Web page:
Travel insurance for Brazil

From the streets of Rio to the trails of Tijuca, get covered for your Brazilian adventure.

Brazil has long been a popular travel spot in South America, attracting thousands of visitors each year to take in its stunning beaches, national parks, bustling cities and vibrant culture. A comprehensive travel insurance policy will protect you – and your wallet – so you can enjoy your vacation carefree.

What does travel insurance cover?

Coverage varies from policy to policy, but there are a few basic things that most policies will include:

  • Medical cover. If you get sick or injured while travelling, bills can start to pile up quickly. A travel insurance policy can make sure you get the medical care you need.
  • Lost or stolen items. If your luggage is lost or you’re the target of a pickpocket, your insurer can reimburse you.
  • Trip delays or cancellations. If your trip is cancelled or delayed, your insurer can reimburse you for flight and accommodation changes as well as any lost deposits or cancellation fees.

What are some travel concerns I should look out for in Brazil?

Brazil is a beautiful country, but there are some specific risks you should be aware of. A comprehensive travel insurance policy can protect you from any financial ramifications, but caution is always your first line of defence:

  • Crime: Avoid the city slums, known as favelas, due to the risk of robbery or violent crime. Avoid wearing visibly expensive jewellery, watches or clothing where possible, and if you’re attacked or robbed, do not resist. Prioritise your personal safety – possessions can be replaced.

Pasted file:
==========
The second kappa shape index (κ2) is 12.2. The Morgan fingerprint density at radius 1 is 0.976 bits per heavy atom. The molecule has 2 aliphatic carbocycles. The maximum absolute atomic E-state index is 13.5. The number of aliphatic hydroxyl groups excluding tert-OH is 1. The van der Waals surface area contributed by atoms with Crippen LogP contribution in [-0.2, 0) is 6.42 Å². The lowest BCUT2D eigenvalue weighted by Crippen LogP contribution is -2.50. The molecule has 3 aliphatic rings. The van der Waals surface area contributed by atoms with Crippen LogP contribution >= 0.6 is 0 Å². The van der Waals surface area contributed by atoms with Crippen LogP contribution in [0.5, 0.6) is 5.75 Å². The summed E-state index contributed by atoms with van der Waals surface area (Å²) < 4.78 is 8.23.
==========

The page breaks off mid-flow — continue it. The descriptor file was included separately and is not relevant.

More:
• Instability: In 2016, Brazil was rocked by political demonstrations, which can be expected to continue sporadically into the future. Demonstrations are often impromptu and can quickly turn violent with little warning. Avoid getting involved and call your insurer if protests cause you to miss a flight or if you need to leave the country early.
  • Insect-borne illnesses: Brazil is a hot spot for malaria, yellow fever, the Zika virus and other mosquito-borne health issues. Travellers should take appropriate precautions against mosquitoes all year round, but particularly in the May-August and November-January wet seasons.
  • Infectious disease: Boil all drinking water or stick to bottled and avoid ice cubes or undercooked foods. Avoid swimming in fresh water to minimise your risk of diseases such as schistosomiasis and other parasites and seek medical attention if you have a fever or are suffering from diarrhoea.

Activities to add to your policy

Not all activities will be covered by a basic insurance policy:

  • Flying over Rio de Janeiro. Hang glide across the skyline, get a guided helicopter or small aircraft tour, or ride some of the many cable cars around the city. If you’re planning any of these activities, check to see if you need to purchase extra coverage.
  • Hiking to Iguaçu Falls. One of the most consistently popular trails in Brazil is the Iguaçu Falls trek, which rewards you with a spectacular view. Check how your travel insurance policy covers hiking and be aware of any restrictions.
  • Boating down the Amazon. Taking a boat is one of the better ways to see the incredible Amazon jungle, but not all travel insurance policies will cover you there. Let your insurer know ahead of time if this is on your itinerary.